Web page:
Anointing Oil is any type of oil used for anointing someone. Liturgical Christians and Jews have used oil to anoint people since the Exodus. Typically, one uses olive oil for its rich symbolism. Olive oil lighted their lamps, was used in cooking, among other things, giving the use of it a special place, since it was so vital to the Hebrew life. Many Christians feel oil represents the Holy Ghost.
Exodus 30 gives the special recipe for Holy Anointing Oil, the oil to be used when anointing kings, priests, and prophets. The recipe was never to be used except in those cases. Oil was also used to anoint other people, to honor them.
According to custom, the old anointing oil is to be mixed with the new anointing oil before being consecrated.
According to tradition, the very same oil from Exodus 30 still survived into the times of Jesus. This oil was then blessed by Jesus, and was buried, only to be found by a saint, and mixed with consecrated oil. This oil still survives today.
Catholics have three different types of anointing oil for three different purposes, all three blessed by the Bishop for special purposes during the Sacraments. Chrism is considered the holiest of the blessed oils, and is used for Confirmation. It is consecrated, as opposed to merely being blessed.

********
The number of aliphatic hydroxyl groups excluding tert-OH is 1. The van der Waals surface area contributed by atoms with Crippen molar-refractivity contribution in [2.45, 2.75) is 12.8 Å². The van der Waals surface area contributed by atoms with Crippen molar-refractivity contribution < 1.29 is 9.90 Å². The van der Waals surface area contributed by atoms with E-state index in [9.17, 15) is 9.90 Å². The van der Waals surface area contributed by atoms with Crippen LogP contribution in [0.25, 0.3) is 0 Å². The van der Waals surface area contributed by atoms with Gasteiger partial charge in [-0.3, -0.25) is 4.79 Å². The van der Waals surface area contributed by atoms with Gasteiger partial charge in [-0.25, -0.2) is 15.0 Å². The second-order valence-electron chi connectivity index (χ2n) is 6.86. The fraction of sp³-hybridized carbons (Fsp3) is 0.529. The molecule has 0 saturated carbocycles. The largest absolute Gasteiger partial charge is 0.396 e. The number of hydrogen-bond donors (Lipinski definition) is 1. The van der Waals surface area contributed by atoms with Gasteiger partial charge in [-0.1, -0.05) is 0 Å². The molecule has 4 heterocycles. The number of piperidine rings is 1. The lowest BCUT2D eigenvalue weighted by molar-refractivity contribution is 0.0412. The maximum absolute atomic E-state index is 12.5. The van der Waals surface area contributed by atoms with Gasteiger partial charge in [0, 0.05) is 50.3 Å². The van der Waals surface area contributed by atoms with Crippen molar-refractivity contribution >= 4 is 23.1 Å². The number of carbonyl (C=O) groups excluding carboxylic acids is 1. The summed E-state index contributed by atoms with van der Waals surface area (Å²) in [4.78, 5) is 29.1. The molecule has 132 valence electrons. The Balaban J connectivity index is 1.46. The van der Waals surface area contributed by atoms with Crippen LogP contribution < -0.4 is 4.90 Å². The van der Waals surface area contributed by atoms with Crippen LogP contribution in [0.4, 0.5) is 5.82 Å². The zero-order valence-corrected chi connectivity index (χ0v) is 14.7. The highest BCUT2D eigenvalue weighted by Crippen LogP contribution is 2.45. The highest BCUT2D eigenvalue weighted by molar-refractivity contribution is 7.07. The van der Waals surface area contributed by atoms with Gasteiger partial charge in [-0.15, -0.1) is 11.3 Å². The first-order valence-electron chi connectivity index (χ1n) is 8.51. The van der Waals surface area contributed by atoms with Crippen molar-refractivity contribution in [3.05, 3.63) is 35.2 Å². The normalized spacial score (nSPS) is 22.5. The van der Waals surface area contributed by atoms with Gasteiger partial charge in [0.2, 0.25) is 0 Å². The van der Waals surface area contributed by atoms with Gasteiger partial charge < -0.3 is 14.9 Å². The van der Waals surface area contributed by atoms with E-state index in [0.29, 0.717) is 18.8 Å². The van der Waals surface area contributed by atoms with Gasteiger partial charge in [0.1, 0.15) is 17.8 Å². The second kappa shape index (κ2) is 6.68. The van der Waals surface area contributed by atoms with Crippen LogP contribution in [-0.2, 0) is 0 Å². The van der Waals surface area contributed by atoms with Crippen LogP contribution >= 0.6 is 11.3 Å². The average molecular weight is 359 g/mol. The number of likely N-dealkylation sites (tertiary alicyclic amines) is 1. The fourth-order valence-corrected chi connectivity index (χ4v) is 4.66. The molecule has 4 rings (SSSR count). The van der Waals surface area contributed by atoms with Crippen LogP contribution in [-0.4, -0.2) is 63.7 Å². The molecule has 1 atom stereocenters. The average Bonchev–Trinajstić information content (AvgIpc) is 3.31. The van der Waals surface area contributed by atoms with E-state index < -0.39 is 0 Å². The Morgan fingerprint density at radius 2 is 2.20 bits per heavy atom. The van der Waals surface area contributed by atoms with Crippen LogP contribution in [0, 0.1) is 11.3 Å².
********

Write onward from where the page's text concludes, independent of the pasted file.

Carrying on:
The Oil of Catechaums is blessed for use during baptism. Participants are anointed and then sprinkled or submerged with water. The Oil of the Infirm is blessed for use during Last Rites, to be used for healing during sickness.
Catholic oil typically has olive oil mixed with balsam, though some dioceses have variations in recipe, adding cinnamon or myrrh to the mixture. Some are elaborate, and others are quite plain.
The Orthodox have varied and very complex methods for creating oil for anointing. Typically, oil used during baptism is just olive oil blessed by the priest. Chrism used during chrismation uses an incredibly elaborate process, involving having several passages of scripture being read over the oil as it mixes for extended periods of time while the Bishop prays over it. There are several hundred ingredients put into it. During the Mystery of Unction, the Orthodox may request the mystery at any point in time for whatever illness, spiritual or physical. If any oil is left over from the process after the participant dies, it is sprinkled over the corpse before burial.
The Orthodox use "Myron," a special oil said to have been blessed by the Twelve Apostles while they were still on earth (In the case of a certain church, the story goes that Jesus blessed the oil). This Myron is put under special guard and added to the Chrism when it is made on Maundy Thursday.
Typically, liturgical Protestants will use anointing oil during the Anointing of the Sick. Lutheran, Presbyterian, Anglican, and Methodist churches all have a rite for this, but many of them consider it optional. Typically, the person is anointed and then prayed over. They usually just use olive oil.
Typically, the use of anointing oil is not used in the Evangelical circles. Some Baptist churches will anoint the sick upon request, but it is unusual. The exception to this rule is the Pentecostals, who frequently anoint themselves with oil to symbolize being anointed by the Spirit.